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DAWN OF THE PLANET OF THE APES (3D)
DIRECTOR: Matt Reeves
CAST: Andy Serkis, Jason Clarke, Gary Oldman, Keri Russell, Toby Kebbell, Kodi Smit-McPhee
CLASSICATION: 10-12 PG LV
RUNNING TIME: 130 minutes
WHEN going to watch a movie where the main stars are a new generation of evolved apes with a human-like disposition, the first rule of thumb is: you have to suspend your belief. Otherwise, you are not going to enjoy Matt Reeves’ post-apocalyptic sci-fi.
And, to his credit, he does a spectacular job – not so much with the 3D aspect, though. But go in a cynic and you are going to walk out making idiotic comments like I experienced from one so-called critic exiting the pre-screening of this movie. I was too polite to say I didn’t think said individual was the target market and that perhaps sticking to fulfilling movies of the same ilk as The Grand Budapest Hotel might be a safer bet in future.
Unlike its predecessor, Rise of the Planet Apes, Dawn of the Planet of the Apes is grittier, laden with action, anda splattering of comedic moments. It effortlessly reels viewers into this fictional universe where a society of evolved apes live in a lush forest on the outskirts of San Francisco.
A middle-aged Caesar (Serkis) wisely leads the colony, who believe humans were wiped out by the ALZ-113 virus. Their blissful existence, however, is shattered when they stumble across a group of humans in their midst and the situation grows tense when a trigger-happy human named Carver shoots one of the apes.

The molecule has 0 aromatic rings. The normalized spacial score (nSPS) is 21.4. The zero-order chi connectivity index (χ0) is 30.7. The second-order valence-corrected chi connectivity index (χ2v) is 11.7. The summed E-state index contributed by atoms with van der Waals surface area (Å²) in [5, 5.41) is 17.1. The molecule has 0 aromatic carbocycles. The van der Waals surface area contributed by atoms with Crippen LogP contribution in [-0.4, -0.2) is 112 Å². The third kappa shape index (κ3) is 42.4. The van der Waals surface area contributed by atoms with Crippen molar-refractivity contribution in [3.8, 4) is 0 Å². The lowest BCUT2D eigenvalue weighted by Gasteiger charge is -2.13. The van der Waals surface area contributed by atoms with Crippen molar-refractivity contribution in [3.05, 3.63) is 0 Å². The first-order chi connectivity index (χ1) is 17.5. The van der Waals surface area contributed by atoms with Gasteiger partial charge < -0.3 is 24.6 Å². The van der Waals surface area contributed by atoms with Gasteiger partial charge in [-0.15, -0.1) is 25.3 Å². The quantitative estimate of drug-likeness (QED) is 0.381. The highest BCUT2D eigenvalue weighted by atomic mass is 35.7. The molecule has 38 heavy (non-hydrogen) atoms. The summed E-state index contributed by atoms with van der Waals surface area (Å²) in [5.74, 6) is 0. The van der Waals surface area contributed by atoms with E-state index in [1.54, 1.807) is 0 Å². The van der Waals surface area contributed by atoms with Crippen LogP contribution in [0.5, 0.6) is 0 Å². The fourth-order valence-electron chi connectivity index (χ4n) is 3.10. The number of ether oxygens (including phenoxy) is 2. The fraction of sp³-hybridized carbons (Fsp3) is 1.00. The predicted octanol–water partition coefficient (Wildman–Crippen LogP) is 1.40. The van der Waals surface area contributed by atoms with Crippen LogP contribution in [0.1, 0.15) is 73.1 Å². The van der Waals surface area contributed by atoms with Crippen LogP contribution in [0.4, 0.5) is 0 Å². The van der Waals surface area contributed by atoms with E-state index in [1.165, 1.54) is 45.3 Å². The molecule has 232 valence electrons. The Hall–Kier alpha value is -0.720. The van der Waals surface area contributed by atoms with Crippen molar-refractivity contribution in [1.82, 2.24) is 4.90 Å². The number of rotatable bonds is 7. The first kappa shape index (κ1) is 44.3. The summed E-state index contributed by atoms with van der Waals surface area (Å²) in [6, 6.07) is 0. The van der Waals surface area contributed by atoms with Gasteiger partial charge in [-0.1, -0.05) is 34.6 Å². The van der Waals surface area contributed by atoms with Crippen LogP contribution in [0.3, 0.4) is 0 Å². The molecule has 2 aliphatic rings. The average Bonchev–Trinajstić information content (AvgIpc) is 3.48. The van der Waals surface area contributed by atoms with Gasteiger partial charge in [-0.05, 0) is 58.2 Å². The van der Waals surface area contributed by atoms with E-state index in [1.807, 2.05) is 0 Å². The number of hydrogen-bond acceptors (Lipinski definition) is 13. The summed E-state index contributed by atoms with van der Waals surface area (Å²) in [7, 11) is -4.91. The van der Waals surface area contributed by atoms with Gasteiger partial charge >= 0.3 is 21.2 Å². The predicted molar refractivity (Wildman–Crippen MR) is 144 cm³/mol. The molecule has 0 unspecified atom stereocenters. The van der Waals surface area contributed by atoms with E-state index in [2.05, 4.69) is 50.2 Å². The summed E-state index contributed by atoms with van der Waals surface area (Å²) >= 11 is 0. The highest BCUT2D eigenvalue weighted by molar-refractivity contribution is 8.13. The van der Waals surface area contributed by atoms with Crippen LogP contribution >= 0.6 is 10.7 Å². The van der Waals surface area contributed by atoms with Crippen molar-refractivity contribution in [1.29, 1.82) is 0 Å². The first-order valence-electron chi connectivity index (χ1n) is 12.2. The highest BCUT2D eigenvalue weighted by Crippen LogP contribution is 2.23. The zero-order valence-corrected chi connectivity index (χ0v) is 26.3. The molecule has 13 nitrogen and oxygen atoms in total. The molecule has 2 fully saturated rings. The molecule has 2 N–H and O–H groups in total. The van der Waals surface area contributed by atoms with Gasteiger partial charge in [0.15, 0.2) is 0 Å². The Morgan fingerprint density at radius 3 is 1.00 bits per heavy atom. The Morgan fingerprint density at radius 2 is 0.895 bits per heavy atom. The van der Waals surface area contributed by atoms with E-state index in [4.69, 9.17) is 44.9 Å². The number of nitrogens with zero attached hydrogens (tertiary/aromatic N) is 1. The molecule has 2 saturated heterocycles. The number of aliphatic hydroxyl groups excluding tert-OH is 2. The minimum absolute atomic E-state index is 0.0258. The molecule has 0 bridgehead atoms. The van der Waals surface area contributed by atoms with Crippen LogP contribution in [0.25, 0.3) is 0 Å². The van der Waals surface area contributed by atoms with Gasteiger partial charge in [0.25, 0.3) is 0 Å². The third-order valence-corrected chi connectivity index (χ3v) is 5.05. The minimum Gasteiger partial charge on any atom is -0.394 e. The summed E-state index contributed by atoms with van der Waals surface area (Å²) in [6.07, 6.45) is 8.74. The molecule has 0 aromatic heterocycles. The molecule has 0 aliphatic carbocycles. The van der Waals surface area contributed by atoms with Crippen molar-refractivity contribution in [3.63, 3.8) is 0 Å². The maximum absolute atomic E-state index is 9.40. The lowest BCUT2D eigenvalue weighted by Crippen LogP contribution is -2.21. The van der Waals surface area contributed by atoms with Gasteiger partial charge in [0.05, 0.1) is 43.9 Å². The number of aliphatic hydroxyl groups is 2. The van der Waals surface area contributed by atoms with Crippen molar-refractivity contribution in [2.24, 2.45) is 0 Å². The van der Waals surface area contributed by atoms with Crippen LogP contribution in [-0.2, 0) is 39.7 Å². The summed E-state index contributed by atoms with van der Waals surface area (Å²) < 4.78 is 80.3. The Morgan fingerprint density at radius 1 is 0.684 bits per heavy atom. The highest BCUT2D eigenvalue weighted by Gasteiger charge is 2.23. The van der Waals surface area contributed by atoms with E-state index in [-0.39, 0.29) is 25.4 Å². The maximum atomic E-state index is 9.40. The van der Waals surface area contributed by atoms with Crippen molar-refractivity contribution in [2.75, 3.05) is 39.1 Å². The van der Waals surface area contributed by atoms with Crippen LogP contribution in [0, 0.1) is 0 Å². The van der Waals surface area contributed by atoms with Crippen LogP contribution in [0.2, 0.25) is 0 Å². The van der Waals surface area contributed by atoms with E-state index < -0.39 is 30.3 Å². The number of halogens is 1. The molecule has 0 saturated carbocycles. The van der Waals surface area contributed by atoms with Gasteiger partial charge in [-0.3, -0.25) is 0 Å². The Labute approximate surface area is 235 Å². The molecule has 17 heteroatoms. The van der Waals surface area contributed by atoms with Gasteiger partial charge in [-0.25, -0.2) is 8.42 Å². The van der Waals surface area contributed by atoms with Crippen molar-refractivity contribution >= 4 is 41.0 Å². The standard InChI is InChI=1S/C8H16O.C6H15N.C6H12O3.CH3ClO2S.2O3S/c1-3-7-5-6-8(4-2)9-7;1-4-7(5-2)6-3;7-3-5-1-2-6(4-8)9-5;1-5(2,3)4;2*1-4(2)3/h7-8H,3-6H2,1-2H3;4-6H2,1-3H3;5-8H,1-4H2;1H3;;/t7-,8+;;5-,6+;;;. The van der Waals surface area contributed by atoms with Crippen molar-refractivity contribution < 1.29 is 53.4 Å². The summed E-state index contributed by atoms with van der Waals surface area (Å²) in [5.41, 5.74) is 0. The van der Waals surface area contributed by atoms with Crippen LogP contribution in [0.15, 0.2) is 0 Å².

The incident causes serious friction between Caesar and his friend Koba (Toby Kebbell), who harbours serious resentment against humans after being tortured through their experiments. Believing Caesar “loves humans more than apes”, he starts causing discord in camp and then goes rogue to expose the humans as a threat to their existence. More so, after Caesar agrees to allow Malcolm (Clarke) and his crew access to a river dam so they can restore their city’s power.
Meanwhile, Caesar’s son River, still feeling defeated and somewhat humiliated from his earlier fight with a grizzly bear, naively follows Koba on his war path, which sets off a chain of events from which there is no coming back for the apes.
In this tale, the humans are, for the better part, the supporting cast.
Reeves handles the various relationships with commendable dexterity as he magnifies the compassion and sincerity shared between Malcolm and Caesar, building a trust and friendship akin to the one he shared with Dr Will Rodman, and unmasks the deception and betrayal of Koba, who goes renegade.
Juggling so many characters is no easy feat, but the director pulls it off. He creates mesmerising heart-warming moments when we see Caesar with his newborn son, sick wife Cornelia and rebellious son. He juxtaposes their life with that of Malcolm, former nurse Ellie (Russell) and his teenage son Alexander – all of whom have suffered personal loses – as they try to be there for each other.
Amid the drama, he also delivers several comic moments with Koba monkeying around as a ruse to overpower the humans.
The battle that ensues is the epic stuff Hollywood is known for. Just watching this army of apes, armed with Uzis, riding horses like are they in some Western (albeit in an alternate universe), is something else. And that’s what I love about Reeves, he defies logic and dupes viewers into buying every single scene as Koba’s fury gets the better of him and Caesar proves why nobility always wins the battle – sadly, not the war, in this case.
Dawn of the Planet of the Apes (3D) is fast-paced, fascinating, beautifully shot and an adventurous roller-coaster ride. In many ways, Reeves’ draws parallels between the humans and apes. Once again, I reiterate – it isn’t a thinking movie.
If you liked the original Planet of the Apes series, Rise of the Planet of the Apes, Godzilla or Jurassic Park you will enjoy this.